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Survival stories in ‘Dirtbag, Massachusetts’

A childhood of privation and chaos, and what came after

Isaac Fitzgerald starts “Dirtbag, Massachusetts” the way he starts conversations about his childhood: “My parents were married when they had me, just to different people.”

He knows it’s a zinger and also a glib throwaway line that can deflect serious probing from casual acquaintances. But Fitzgerald, author of “How to Be a Pirate” and a frequent book-recommending guest on the “Today” show, opens his introspective yet entertaining memoir with this line to admit that after years turning away from dark truths, the time has come to confront them.

Fitzgerald spent his early years in the South End in housing provided by the Catholic Worker, bouncing from Dartmouth Street to Tremont Street to the John Leary House on Massachusetts Avenue. Then he and his mother headed for the hills of North Central Massachusetts, next door to his disapproving grandparents. It was there that his childhood fell apart — at first Fitzgerald and his mother, deeply unhappy and lacking in parent-child boundaries, were alone while his father stayed in Boston to work … and have a lengthy affair. Then his father finally joined the family, bringing his drinking, anger, and violence. Young Isaac’s mother grew depressed and suicidal and he was all too often caught in the middle. He took solace in drugs, alcohol, reckless behavior, and even violence of his own.

The writing is heartbreaking in its simple and straightforward description of the world in which he was trapped: “Later, my father hitting me, not in anger, but after the anger had dissipated and there was nothing left but coldness. Coldness and intention. In the shower, his hands hammering down on my face and naked body along with the water, the shower curtain rod sometimes coming down on me too.”


“I have a memory of my mother trying to stab herself in the stomach with a knife as she collapsed in front of me, crying. The knife sliced through her thick green Champion sweatshirt as I tried to pull her arm away from her body, yelling ‘No!’ over and over again.”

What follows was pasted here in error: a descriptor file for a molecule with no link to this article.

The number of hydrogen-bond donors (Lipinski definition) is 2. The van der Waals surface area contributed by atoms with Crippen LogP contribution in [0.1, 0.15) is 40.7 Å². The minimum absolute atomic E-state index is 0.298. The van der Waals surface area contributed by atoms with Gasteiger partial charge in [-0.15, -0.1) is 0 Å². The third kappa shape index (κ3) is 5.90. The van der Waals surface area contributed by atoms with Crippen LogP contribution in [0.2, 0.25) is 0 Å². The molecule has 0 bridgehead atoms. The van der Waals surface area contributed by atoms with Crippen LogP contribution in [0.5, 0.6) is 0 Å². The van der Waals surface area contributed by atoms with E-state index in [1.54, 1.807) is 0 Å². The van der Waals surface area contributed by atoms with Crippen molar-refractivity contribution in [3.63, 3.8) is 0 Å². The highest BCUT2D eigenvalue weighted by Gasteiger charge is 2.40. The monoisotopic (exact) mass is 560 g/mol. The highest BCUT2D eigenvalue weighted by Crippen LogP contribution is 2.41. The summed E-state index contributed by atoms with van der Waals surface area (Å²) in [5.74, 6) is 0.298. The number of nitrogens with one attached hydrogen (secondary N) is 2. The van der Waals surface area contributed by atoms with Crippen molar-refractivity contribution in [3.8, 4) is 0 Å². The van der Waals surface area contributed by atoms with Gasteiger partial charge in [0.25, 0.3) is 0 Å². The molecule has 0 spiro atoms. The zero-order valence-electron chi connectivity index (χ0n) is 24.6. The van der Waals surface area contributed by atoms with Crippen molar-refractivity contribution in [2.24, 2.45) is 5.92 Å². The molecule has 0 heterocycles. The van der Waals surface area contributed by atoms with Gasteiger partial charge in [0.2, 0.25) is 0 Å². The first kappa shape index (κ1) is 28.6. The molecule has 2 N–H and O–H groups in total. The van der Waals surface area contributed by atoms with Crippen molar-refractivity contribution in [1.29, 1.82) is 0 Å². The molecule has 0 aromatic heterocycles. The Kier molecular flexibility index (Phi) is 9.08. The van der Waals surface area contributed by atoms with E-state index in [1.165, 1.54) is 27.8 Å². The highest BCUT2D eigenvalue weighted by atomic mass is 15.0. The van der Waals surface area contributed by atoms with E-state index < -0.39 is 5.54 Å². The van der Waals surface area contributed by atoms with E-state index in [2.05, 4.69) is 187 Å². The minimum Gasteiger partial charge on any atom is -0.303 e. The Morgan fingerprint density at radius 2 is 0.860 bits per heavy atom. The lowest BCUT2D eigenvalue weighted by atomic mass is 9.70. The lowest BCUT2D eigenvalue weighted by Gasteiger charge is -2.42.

The book — subtitled “A Confessional” — is a memoir composed of essays, some initially published (in somewhat different forms) almost 10 years ago. Perhaps because of this, the book’s most wrenching scenes only come after 200 pages, while in the opening essays about his childhood, Fitzgerald skims over the surface of what he endured. Vital information is scattered throughout — we learn briefly on page 125 that his mother had attempted suicide and discussed it so much “that I got used to it” — and the book’s haphazardness somewhat dilutes our understanding of adolescent Isaac’s emotional turmoil, as well as the self-destructive tendencies of his 20s.

That said, this essayistic approach frees up Fitzgerald to tell long stories, unhampered by the demands of chronology.

Fitzgerald spent much of his 20s in San Francisco and several essays give us a kaleidoscopic view of his time there. One revolves around a bar, Zeitgeist, that became his emotional home and examines why, after a dysfunctional life in his real home, he might find solace among the people there. Another focuses on a particular friendship that formed at Zeitgeist and frayed after Fitzgerald moved on (although that chapter should have followed, not preceded the longer one on the bar itself). And another delves into Fitzgerald’s almost inadvertent dalliance with the world of porn acting and how it helped him better understand sexuality, intimacy, consent, and power dynamics.


The book’s highlight is a 45-page essay titled “Maybe I Could Die This Way.” It starts off with Fitzgerald giving away his motorcycle because he knew he was in trouble after driving 70 miles back to San Francisco blackout drunk from Santa Cruz.

That ride was a warning, Fitzgerald writes, “a mobster visiting and showing you only the most kind and pleasant politeness, saying nothing of import, but chilling you almost senseless with the thought of what might happen should they find it necessary to visit you again.”

Fitzgerald looks back on mental illness in his family and how rarely problems were openly discussed, which made them “infinite and limitless and impossible to decipher or resolve.” After the motorcycle debacle, he seeks a reason to live by volunteering for the Free Burma Rangers, a group helping persecuted minorities like the Karen striving to survive and fight back against their military oppressors by smuggling medical and other supplies into the country from Thailand.

Fitzgerald’s immersion in this strange new world is a riveting read, dangerous money drops offset by scenes befriending young children awaiting eye tests. But he also uses the story to reflect on his own motives for going there — yes, he was doing good and even those who he saw as glory-seekers were helping too, but he was all too aware of his white privilege as he headed back to his safe and comfortable world.


Near the chapter’s end, Fitzgerald revisits that motorcycle incident with a twist designed to make you reflect, both on the stories we tell ourselves about our lives and how we must constantly find new ways to connect and bring meaning to the world. Like every story in “Dirtbag, Massachusetts,” it’s one worth hearing and thinking about, even if, like life, it’s sometimes messy and out of order.


By Isaac Fitzgerald

Bloomsbury, 256 pages, $27

Stuart Miller is the author of “The 100 Greatest Days in New York Sports” and coauthor of “The Other Islands of New York City.”